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Turkey's year-round popularity climbs

Turkey's year-round popularity climbs



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While turkey has long been a staple of Thanksgiving and holiday feasts, the protein has been moving into a year-round menu workhorse in foodservice, especially on college campuses where future menu trends can emerge.

As recently as 1970, 50 percent of turkey was consumed during the holidays. Today, that number is around 31 percent, according to statistics from the National Turkey Federation. And per-capita turkey consumption has increased since 1970 by 102 percent, to 16.4 pounds per person in 2010.

“[Turkey] is the No. 1 menu item among any carved item on the Sodexo menus, and it’s the most requested protein as far as students go,” Tom Beckmann, Sodexo’s general manager at Tulane University, said.

Beckmann spoke with Nation’s Restaurant News on Tuesday, two days before Thanksgiving and the day Sodexo sees its highest carved-turkey consumption.

Sodexo nationwide served 1.5 million pounds of carved turkey on college campuses last year, said Gregory Yost, a company spokesman, and 4.9 million pounds were served throughout Sodexo’s entire annual operations at all locations.

These turkey trends have implications across foodservice, Beckmann noted.

“For the students coming up now, the ‘Food Network Group,’ they are deciding what’s going to be on the menu, whether you are a mom-and-pop restaurant or fine dining,” he said. “They are deciding the menus and are pushing the needle. Research and development chefs are definitely looking at what they are asking for, because that’s our future.”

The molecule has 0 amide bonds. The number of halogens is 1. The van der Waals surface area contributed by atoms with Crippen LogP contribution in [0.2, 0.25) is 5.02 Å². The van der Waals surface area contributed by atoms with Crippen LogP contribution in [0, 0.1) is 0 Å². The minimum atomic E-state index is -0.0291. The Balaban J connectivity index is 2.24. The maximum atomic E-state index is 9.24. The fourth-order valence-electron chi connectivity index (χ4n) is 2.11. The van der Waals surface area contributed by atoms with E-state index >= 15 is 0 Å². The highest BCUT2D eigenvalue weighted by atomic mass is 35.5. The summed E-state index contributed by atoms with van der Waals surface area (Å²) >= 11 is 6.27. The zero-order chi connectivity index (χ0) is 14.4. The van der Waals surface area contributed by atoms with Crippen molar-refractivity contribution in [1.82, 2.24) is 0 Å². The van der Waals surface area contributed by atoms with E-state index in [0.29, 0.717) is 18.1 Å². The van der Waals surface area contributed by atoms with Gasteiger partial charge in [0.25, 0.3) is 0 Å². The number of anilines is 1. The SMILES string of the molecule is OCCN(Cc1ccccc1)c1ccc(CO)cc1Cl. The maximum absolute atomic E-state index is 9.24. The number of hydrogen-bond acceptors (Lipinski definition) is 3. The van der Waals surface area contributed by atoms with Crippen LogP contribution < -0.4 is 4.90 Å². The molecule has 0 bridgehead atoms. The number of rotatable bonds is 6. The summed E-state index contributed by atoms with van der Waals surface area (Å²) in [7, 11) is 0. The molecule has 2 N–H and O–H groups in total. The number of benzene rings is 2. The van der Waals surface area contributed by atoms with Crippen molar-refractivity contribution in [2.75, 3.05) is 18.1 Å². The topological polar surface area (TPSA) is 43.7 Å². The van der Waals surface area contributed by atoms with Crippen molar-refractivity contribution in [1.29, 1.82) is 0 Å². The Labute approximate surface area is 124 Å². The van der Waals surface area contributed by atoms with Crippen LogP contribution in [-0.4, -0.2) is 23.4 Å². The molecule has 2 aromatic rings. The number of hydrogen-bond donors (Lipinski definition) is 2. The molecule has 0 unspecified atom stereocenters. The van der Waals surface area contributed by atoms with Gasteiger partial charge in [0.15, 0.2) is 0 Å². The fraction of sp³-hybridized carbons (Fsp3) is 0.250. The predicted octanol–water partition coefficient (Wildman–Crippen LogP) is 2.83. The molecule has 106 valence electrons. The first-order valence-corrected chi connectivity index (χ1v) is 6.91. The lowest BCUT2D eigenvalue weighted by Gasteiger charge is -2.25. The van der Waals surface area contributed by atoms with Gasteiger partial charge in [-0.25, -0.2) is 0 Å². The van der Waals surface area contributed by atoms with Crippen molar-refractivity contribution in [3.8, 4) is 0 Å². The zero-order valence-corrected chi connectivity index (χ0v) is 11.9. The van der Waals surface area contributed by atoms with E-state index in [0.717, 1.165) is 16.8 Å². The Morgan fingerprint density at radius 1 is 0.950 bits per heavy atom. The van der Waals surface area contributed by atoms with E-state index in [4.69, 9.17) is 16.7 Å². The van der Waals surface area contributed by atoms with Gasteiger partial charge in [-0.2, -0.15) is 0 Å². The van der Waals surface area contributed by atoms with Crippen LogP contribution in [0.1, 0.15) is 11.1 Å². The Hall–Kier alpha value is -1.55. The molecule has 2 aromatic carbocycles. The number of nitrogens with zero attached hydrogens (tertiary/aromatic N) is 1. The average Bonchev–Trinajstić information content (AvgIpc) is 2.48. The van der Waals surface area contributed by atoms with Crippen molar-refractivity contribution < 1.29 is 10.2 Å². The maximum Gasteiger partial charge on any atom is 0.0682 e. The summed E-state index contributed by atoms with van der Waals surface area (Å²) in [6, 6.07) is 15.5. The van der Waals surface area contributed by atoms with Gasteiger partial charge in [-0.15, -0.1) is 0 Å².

Even quick-service restaurants, such as Hardee’s and Carl’s Jr., offer turkey burgers to appeal to younger diners.

The popularity, he theorized, has to do with perceived healthfulness surrounding turkey — especially its lower fat count than other proteins — as and the “comfort-food” quality of turkey.

“It’s a comfortable thing and, especially when you are a student, it reminds you of home,” Beckmann said. “I know it remind me of my family table.”

In addition, he said, turkey is a cost-effective protein with a high satisfaction rate. “The ability to roast and hold and work with and still keep a great-looking product is there,” he said. “There are a lot of things working in your favor there.”

Carved, on-the-bone turkey is especially popular on college campuses serviced by Sodexo, Beckmann said.

“When we do carve turkey, it accounts for at least 65 to 70 percent of the entire menu mix for that meal period,” he said. That percentage is far higher than when other carved meats are served, such as roast beef or ham, Beckmann added.

This year at Tulane, Beckmann’s team roasted 290 whole, 14-pound birds. In addition, Sodexo provided food for a 600-student event sponsored by Tulane’s Multi-Cultural Affairs organization, and for the mostly international students who are unable to go home during the Thanksgiving holiday 30 turkeys are expected to be eaten, Beckmann said.

Contact Ron Ruggless at [email protected]
Follow him on Twitter: @RonRuggless


How Turkey Went Global

In the annals of packing blunders, surely there’s a special place for the time English settler ships brought European-raised turkeys to New England in 1629. There’s forgetting a toothbrush, for example, and then there’s living in a dropping-filled boat for three months in order to deposit anemic, sea-ruffled birds in forests positively lousy with their larger, fatter cousins.

Today, America’s most famous fowl is consumed on all seven continents, is a mainstay of European poultry production, enjoys its highest per-capita consumption rate in Israel, and can be found on farms from Poland to Iran to South Africa. To understand how that happened, one could do worse than start with the odd cargo of 17th-century settler ships.